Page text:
18th EURADOS Webinar: Things to consider when your simulations are finished – teasers from "EURADOS WG6 Intercomparisons in Computational Dosimetry" (Special Issue of Radiation Measurements)All information
Starting time: 14:00 CET
Monte Carlo simulations of radiation transport have become an indispensable tool in radiation dosimetry, and many of the available codes have been developed for easy deployment by non-expert users. To monitor the state of the art of the practical use of these tools, several different exercises were organized by EURADOS Working Group 6 “Computational Dosimetry”. The outcomes of these studies have been recently published in a Virtual Special Issue of Radiation Measurements entitled “EURADOS Intercomparison in Computational Dosimetry”.
The webinar presents some of the lessons learned from the exercises regarding common pitfalls and necessary quality checks that researchers performing simulations should be aware of. The examples chosen include a common problem of relevance to medical physics experts (determination of the dose to patient in an X-ray examination), the calculation of the dose to the foetus from proton therapy in pregnancy, and the more academic case of the dose around a single gold nanoparticle in water irradiated by X-rays. The issues considered are not specific to these examples but generalize to all Monte Carlo simulations.
- 14:00 Welcome and introduction (H. Rabus)
- 14:05 Exercises related to the ICRP/ICRU Adult Reference Computational Phantoms (M. Zankl)
- 14:20 Investigations into the dose to foetus under maternal proton therapy (H. Brkic)
- 14:35 The WG6/WG7 gold nanoparticle exercise (H. Rabus)
- 14:50 Discussion (Moderator: J. Eakins)
This webinar is organised by EURADOS WG6 "Computational Dosimetry"
Maria Zankl graduated in Mathematics from Technical University Munich, Germany, and presently works with the German Federal Office for Radiation Protection. Her professional experience encompasses the simulation of photon transport in matter using Monte Carlo methods, the calculation of organ dose conversion coefficients for occupational, environmental, and medical radiation exposures and the construction of models of the human body for radiation transport calculations. She was the main developer of the HMGU (former GSF) family of voxel phantoms and of the ICRP/ICRU Adult Reference Computational Phantoms and main author of ICRP Publication 110.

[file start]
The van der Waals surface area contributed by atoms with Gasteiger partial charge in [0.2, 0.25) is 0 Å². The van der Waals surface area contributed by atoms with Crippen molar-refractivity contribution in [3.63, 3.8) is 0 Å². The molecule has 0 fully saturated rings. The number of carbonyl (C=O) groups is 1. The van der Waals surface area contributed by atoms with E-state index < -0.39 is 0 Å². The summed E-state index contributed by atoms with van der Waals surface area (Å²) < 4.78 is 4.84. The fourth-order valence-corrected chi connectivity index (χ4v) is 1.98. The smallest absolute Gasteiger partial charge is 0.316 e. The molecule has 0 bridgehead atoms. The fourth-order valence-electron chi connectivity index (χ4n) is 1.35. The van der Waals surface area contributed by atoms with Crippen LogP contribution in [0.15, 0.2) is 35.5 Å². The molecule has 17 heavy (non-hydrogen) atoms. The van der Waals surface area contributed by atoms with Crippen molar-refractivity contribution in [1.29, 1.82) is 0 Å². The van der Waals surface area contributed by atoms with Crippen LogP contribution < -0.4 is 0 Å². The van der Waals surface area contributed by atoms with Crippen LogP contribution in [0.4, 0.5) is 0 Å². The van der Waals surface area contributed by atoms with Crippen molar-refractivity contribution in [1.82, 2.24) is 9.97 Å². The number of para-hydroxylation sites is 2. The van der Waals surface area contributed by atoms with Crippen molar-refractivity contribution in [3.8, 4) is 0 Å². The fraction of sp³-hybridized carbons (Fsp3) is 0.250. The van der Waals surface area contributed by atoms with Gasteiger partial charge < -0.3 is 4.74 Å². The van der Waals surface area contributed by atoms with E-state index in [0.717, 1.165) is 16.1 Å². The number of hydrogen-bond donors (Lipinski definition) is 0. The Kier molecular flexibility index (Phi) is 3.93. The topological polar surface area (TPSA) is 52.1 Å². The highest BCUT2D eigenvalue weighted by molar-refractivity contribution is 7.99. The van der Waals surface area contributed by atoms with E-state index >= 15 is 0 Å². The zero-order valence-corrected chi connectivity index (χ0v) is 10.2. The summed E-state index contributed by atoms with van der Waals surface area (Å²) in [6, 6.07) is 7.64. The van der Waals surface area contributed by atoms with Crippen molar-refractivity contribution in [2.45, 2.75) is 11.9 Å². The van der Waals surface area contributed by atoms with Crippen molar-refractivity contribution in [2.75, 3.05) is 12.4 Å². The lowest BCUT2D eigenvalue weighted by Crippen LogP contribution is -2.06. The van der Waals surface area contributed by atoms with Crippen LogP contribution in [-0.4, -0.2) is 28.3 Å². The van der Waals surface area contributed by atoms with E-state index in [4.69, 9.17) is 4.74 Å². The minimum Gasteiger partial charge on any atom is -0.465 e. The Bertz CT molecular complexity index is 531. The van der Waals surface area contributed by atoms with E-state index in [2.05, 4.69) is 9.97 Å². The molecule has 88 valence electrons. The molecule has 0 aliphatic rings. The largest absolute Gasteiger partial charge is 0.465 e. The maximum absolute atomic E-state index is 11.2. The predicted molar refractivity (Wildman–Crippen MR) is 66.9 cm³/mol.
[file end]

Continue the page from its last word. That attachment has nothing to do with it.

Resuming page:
Maria was member of ICRU Report Committee “Phantoms and Computational Models in Therapy, Diagnosis and Protection” (ICRU Report 48, 1988 – 1992), corresponding member of Joint ICRP/ICRU Task Group “Conversion Coefficients for use in Radiological Protection against External Radiation” (ICRP Publication 74, ICRU Report 57, 1993 – 1997), member of ICRU Report Committee “Tissue Substitutes, Phantoms and Computational Modelling in Medical Ultrasound” (ICRU Report 61, 1991 – 1998), and Committee Strahlenschutztechnik (Radiation protection technology) of the German Radiation Protection Commission (2003 – 2008 and 2021 – 2022).
Maria has been member of several Task Groups within ICRP Committee 2: Task Group 4 “Dose Calculations (DOCAL)” (2001-2013); Task Group 96 “Computational Phantoms and Radiation Transport” (since 2014), Task Group 103 “Mesh-type Reference Computational Phantoms” (since 2016), Task Group 113 “Reference Organ and Effective Dose Coefficients for Common Diagnostic X-Ray Imaging Examinations” (since 2019).
Hrvoje Brkic received a PhD degree in biophysics from the University of Zagreb in 2013. For the past 10 years his research interests have been Monte Carlo simulations of patient and staff dose estimation during medical irradiation. This includes variety of both imaging and therapeutic procedures in medicine such as radiological imaging, brachytherapy, photon radiotherapy, particle therapy. He is actively engaged in EURADOS working groups 6, 9 and12 activities.
Hans Rabus obtained a PhD in physics in 1992 at the Freie Universität Berlin before joining PTB, Germany’s National Metrology Institute. Initially working in the field of synchrotron radiation metrology, he took the lead of the new working group “detector-based optical radiometry” in 2000. In 2005 he changed to ionizing radiation metrology, where he headed the department “Fundamentals of Dosimetry” from 2009 to 2020, which pursued research in cross-section measurements, nanodosimetry, track structure simulation and ion microbeam-based radiobiology. Since 2020 he is Senior Scientist for “Simulation and Artificial Intelligence in Medicine” and is coordinating PTB’s programme “Metrology for Artificial Intelligence in Medicine (M4AIM)”.
Hans joined EURADOS 2009 and engaged in WG 6 “Computational Dosimetry” and WG7 “Internal Dosimetry” (until 2015). From 2012-2018 he was leader of the task “Computational Micro- and Nanodosimetry” within WG6 and since 2018 he is chairing WG6.